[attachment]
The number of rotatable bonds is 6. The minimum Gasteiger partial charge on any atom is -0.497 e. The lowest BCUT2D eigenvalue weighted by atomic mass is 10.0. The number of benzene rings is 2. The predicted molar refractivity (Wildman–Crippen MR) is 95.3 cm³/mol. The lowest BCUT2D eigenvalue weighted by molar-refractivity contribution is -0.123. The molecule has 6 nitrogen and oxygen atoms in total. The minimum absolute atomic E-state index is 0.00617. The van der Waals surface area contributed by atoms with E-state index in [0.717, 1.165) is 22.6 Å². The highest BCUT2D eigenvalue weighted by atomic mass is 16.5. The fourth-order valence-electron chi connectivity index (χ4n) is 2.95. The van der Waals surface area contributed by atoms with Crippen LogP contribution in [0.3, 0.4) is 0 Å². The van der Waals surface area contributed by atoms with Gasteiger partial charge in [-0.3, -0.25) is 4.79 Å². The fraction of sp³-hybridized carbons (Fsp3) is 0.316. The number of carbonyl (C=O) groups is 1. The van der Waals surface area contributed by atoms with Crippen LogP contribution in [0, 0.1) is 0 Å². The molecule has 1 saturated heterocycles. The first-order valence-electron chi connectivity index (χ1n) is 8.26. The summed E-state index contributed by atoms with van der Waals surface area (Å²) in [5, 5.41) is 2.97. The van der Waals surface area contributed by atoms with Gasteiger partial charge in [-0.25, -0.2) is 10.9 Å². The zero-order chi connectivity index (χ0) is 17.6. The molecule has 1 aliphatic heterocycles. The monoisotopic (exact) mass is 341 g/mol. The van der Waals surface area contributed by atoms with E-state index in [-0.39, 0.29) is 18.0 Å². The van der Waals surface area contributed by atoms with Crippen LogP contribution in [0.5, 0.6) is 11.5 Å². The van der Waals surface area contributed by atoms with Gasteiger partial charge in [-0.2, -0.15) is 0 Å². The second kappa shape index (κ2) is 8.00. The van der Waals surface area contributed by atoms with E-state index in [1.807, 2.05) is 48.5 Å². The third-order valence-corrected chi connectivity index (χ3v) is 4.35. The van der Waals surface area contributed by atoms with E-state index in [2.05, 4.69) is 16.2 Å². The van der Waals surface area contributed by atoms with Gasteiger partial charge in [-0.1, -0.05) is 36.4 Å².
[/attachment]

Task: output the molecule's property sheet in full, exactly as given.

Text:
The number of rotatable bonds is 6. The minimum Gasteiger partial charge on any atom is -0.497 e. The lowest BCUT2D eigenvalue weighted by atomic mass is 10.0. The number of benzene rings is 2. The predicted molar refractivity (Wildman–Crippen MR) is 95.3 cm³/mol. The lowest BCUT2D eigenvalue weighted by molar-refractivity contribution is -0.123. The molecule has 6 nitrogen and oxygen atoms in total. The minimum absolute atomic E-state index is 0.00617. The van der Waals surface area contributed by atoms with E-state index in [0.717, 1.165) is 22.6 Å². The highest BCUT2D eigenvalue weighted by atomic mass is 16.5. The fourth-order valence-electron chi connectivity index (χ4n) is 2.95. The van der Waals surface area contributed by atoms with Crippen LogP contribution in [0.3, 0.4) is 0 Å². The van der Waals surface area contributed by atoms with Gasteiger partial charge in [-0.3, -0.25) is 4.79 Å². The fraction of sp³-hybridized carbons (Fsp3) is 0.316. The number of carbonyl (C=O) groups is 1. The van der Waals surface area contributed by atoms with Crippen LogP contribution in [0, 0.1) is 0 Å². The molecule has 1 saturated heterocycles. The first-order valence-electron chi connectivity index (χ1n) is 8.26. The summed E-state index contributed by atoms with van der Waals surface area (Å²) in [5, 5.41) is 2.97. The van der Waals surface area contributed by atoms with Gasteiger partial charge in [-0.25, -0.2) is 10.9 Å². The zero-order chi connectivity index (χ0) is 17.6. The molecule has 1 aliphatic heterocycles. The monoisotopic (exact) mass is 341 g/mol. The van der Waals surface area contributed by atoms with E-state index in [-0.39, 0.29) is 18.0 Å². The van der Waals surface area contributed by atoms with Crippen LogP contribution in [0.5, 0.6) is 11.5 Å². The van der Waals surface area contributed by atoms with Gasteiger partial charge in [-0.2, -0.15) is 0 Å². The second kappa shape index (κ2) is 8.00. The van der Waals surface area contributed by atoms with E-state index in [1.807, 2.05) is 48.5 Å². The third-order valence-corrected chi connectivity index (χ3v) is 4.35. The van der Waals surface area contributed by atoms with E-state index in [2.05, 4.69) is 16.2 Å². The van der Waals surface area contributed by atoms with Gasteiger partial charge in [-0.1, -0.05) is 36.4 Å².